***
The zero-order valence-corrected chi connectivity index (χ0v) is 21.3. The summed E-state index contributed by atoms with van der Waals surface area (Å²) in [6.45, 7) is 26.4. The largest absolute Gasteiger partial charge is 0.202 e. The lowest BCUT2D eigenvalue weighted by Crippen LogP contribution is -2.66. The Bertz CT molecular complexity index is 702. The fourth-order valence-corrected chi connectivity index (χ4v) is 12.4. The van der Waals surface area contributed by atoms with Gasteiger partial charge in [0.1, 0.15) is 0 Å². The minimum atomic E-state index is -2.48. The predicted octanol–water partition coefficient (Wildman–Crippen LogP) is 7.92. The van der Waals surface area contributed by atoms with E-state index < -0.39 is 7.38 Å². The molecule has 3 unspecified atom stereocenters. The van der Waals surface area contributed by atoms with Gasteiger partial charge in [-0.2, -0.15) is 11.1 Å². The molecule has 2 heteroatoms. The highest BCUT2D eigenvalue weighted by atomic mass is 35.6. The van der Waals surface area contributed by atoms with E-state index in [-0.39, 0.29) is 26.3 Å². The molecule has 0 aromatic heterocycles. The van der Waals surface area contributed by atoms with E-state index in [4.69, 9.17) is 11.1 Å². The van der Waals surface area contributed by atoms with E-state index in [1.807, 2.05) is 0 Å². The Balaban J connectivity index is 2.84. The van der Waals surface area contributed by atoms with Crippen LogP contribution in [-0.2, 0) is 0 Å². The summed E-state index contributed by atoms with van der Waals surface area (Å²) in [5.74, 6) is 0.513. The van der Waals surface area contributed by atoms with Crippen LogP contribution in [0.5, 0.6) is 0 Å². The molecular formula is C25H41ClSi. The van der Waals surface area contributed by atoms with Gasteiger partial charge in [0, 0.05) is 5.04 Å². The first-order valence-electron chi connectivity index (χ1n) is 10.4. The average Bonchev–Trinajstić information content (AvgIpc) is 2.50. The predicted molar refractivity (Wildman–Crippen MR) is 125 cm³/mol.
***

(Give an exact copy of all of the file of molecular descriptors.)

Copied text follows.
The zero-order valence-corrected chi connectivity index (χ0v) is 21.3. The summed E-state index contributed by atoms with van der Waals surface area (Å²) in [6.45, 7) is 26.4. The largest absolute Gasteiger partial charge is 0.202 e. The lowest BCUT2D eigenvalue weighted by Crippen LogP contribution is -2.66. The Bertz CT molecular complexity index is 702. The fourth-order valence-corrected chi connectivity index (χ4v) is 12.4. The van der Waals surface area contributed by atoms with Gasteiger partial charge in [0.1, 0.15) is 0 Å². The minimum atomic E-state index is -2.48. The predicted octanol–water partition coefficient (Wildman–Crippen LogP) is 7.92. The van der Waals surface area contributed by atoms with E-state index < -0.39 is 7.38 Å². The molecule has 3 unspecified atom stereocenters. The van der Waals surface area contributed by atoms with Gasteiger partial charge in [-0.2, -0.15) is 11.1 Å². The molecule has 2 heteroatoms. The highest BCUT2D eigenvalue weighted by atomic mass is 35.6. The van der Waals surface area contributed by atoms with E-state index in [-0.39, 0.29) is 26.3 Å². The molecule has 0 aromatic heterocycles. The van der Waals surface area contributed by atoms with E-state index in [4.69, 9.17) is 11.1 Å². The van der Waals surface area contributed by atoms with E-state index in [1.807, 2.05) is 0 Å². The Balaban J connectivity index is 2.84. The van der Waals surface area contributed by atoms with Crippen LogP contribution in [-0.2, 0) is 0 Å². The summed E-state index contributed by atoms with van der Waals surface area (Å²) in [5.74, 6) is 0.513. The van der Waals surface area contributed by atoms with Crippen LogP contribution in [0.5, 0.6) is 0 Å². The molecular formula is C25H41ClSi. The van der Waals surface area contributed by atoms with Gasteiger partial charge in [0, 0.05) is 5.04 Å². The first-order valence-electron chi connectivity index (χ1n) is 10.4. The average Bonchev–Trinajstić information content (AvgIpc) is 2.50. The predicted molar refractivity (Wildman–Crippen MR) is 125 cm³/mol.